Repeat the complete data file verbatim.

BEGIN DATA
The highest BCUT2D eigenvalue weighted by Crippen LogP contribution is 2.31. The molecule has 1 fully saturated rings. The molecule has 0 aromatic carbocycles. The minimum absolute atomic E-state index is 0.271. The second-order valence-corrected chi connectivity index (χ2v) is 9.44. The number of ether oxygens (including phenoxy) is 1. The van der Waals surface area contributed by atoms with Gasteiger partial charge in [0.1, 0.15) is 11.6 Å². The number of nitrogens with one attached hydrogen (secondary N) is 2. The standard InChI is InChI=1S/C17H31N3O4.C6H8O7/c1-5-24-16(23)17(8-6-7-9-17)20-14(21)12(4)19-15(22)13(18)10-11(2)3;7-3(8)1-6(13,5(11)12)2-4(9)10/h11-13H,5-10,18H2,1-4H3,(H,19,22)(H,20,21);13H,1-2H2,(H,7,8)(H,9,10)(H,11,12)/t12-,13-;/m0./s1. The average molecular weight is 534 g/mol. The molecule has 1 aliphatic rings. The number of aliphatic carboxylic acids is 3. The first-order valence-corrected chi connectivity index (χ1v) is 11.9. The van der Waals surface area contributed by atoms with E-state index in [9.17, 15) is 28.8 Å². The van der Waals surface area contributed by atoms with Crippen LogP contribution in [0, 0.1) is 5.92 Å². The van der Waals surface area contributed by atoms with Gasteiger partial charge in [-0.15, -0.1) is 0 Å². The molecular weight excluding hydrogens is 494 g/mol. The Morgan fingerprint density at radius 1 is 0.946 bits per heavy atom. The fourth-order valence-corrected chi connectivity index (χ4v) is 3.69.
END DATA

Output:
The highest BCUT2D eigenvalue weighted by Crippen LogP contribution is 2.31. The molecule has 1 fully saturated rings. The molecule has 0 aromatic carbocycles. The minimum absolute atomic E-state index is 0.271. The second-order valence-corrected chi connectivity index (χ2v) is 9.44. The number of ether oxygens (including phenoxy) is 1. The van der Waals surface area contributed by atoms with Gasteiger partial charge in [0.1, 0.15) is 11.6 Å². The number of nitrogens with one attached hydrogen (secondary N) is 2. The standard InChI is InChI=1S/C17H31N3O4.C6H8O7/c1-5-24-16(23)17(8-6-7-9-17)20-14(21)12(4)19-15(22)13(18)10-11(2)3;7-3(8)1-6(13,5(11)12)2-4(9)10/h11-13H,5-10,18H2,1-4H3,(H,19,22)(H,20,21);13H,1-2H2,(H,7,8)(H,9,10)(H,11,12)/t12-,13-;/m0./s1. The average molecular weight is 534 g/mol. The molecule has 1 aliphatic rings. The number of aliphatic carboxylic acids is 3. The first-order valence-corrected chi connectivity index (χ1v) is 11.9. The van der Waals surface area contributed by atoms with E-state index in [9.17, 15) is 28.8 Å². The van der Waals surface area contributed by atoms with Crippen LogP contribution in [0, 0.1) is 5.92 Å². The van der Waals surface area contributed by atoms with Gasteiger partial charge in [-0.15, -0.1) is 0 Å². The molecular weight excluding hydrogens is 494 g/mol. The Morgan fingerprint density at radius 1 is 0.946 bits per heavy atom. The fourth-order valence-corrected chi connectivity index (χ4v) is 3.69.